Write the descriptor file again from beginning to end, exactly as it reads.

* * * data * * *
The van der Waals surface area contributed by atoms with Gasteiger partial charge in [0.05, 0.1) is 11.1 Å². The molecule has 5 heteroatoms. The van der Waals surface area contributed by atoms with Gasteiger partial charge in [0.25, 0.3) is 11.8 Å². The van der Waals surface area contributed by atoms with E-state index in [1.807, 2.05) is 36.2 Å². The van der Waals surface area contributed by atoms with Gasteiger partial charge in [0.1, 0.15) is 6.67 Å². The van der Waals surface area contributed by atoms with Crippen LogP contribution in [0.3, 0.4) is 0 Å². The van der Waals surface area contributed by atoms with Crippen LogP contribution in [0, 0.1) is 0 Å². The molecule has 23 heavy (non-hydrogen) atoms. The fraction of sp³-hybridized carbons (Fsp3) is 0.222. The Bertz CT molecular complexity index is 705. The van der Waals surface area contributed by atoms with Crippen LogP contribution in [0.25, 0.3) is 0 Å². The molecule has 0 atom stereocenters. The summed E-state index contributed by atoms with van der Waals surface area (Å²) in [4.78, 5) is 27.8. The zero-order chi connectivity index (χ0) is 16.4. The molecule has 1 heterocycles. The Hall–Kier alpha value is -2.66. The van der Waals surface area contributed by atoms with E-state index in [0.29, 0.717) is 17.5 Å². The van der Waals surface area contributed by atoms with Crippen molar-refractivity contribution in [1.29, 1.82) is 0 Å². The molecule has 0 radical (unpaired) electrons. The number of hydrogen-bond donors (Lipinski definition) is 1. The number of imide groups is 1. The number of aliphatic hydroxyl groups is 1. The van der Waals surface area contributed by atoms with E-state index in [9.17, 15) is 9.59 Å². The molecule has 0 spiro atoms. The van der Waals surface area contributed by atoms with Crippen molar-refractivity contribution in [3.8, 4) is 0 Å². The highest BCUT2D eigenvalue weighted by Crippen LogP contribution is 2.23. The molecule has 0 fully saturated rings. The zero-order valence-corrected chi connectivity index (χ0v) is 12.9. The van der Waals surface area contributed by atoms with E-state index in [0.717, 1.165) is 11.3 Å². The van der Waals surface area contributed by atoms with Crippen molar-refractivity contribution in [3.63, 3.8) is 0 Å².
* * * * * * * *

The van der Waals surface area contributed by atoms with Gasteiger partial charge in [0.05, 0.1) is 11.1 Å². The molecule has 5 heteroatoms. The van der Waals surface area contributed by atoms with Gasteiger partial charge in [0.25, 0.3) is 11.8 Å². The van der Waals surface area contributed by atoms with E-state index in [1.807, 2.05) is 36.2 Å². The van der Waals surface area contributed by atoms with Gasteiger partial charge in [0.1, 0.15) is 6.67 Å². The van der Waals surface area contributed by atoms with Crippen LogP contribution in [0.3, 0.4) is 0 Å². The van der Waals surface area contributed by atoms with Crippen LogP contribution in [0, 0.1) is 0 Å². The molecule has 23 heavy (non-hydrogen) atoms. The fraction of sp³-hybridized carbons (Fsp3) is 0.222. The Bertz CT molecular complexity index is 705. The van der Waals surface area contributed by atoms with Crippen LogP contribution in [0.25, 0.3) is 0 Å². The molecule has 0 atom stereocenters. The summed E-state index contributed by atoms with van der Waals surface area (Å²) in [4.78, 5) is 27.8. The zero-order chi connectivity index (χ0) is 16.4. The molecule has 1 heterocycles. The Hall–Kier alpha value is -2.66. The van der Waals surface area contributed by atoms with E-state index in [0.29, 0.717) is 17.5 Å². The van der Waals surface area contributed by atoms with Crippen molar-refractivity contribution in [1.29, 1.82) is 0 Å². The molecule has 0 radical (unpaired) electrons. The number of hydrogen-bond donors (Lipinski definition) is 1. The number of imide groups is 1. The number of aliphatic hydroxyl groups is 1. The van der Waals surface area contributed by atoms with E-state index in [9.17, 15) is 9.59 Å². The molecule has 0 spiro atoms. The van der Waals surface area contributed by atoms with Crippen molar-refractivity contribution in [3.8, 4) is 0 Å². The highest BCUT2D eigenvalue weighted by Crippen LogP contribution is 2.23. The molecule has 0 fully saturated rings. The zero-order valence-corrected chi connectivity index (χ0v) is 12.9. The van der Waals surface area contributed by atoms with E-state index in [0.717, 1.165) is 11.3 Å². The van der Waals surface area contributed by atoms with Crippen molar-refractivity contribution in [3.63, 3.8) is 0 Å².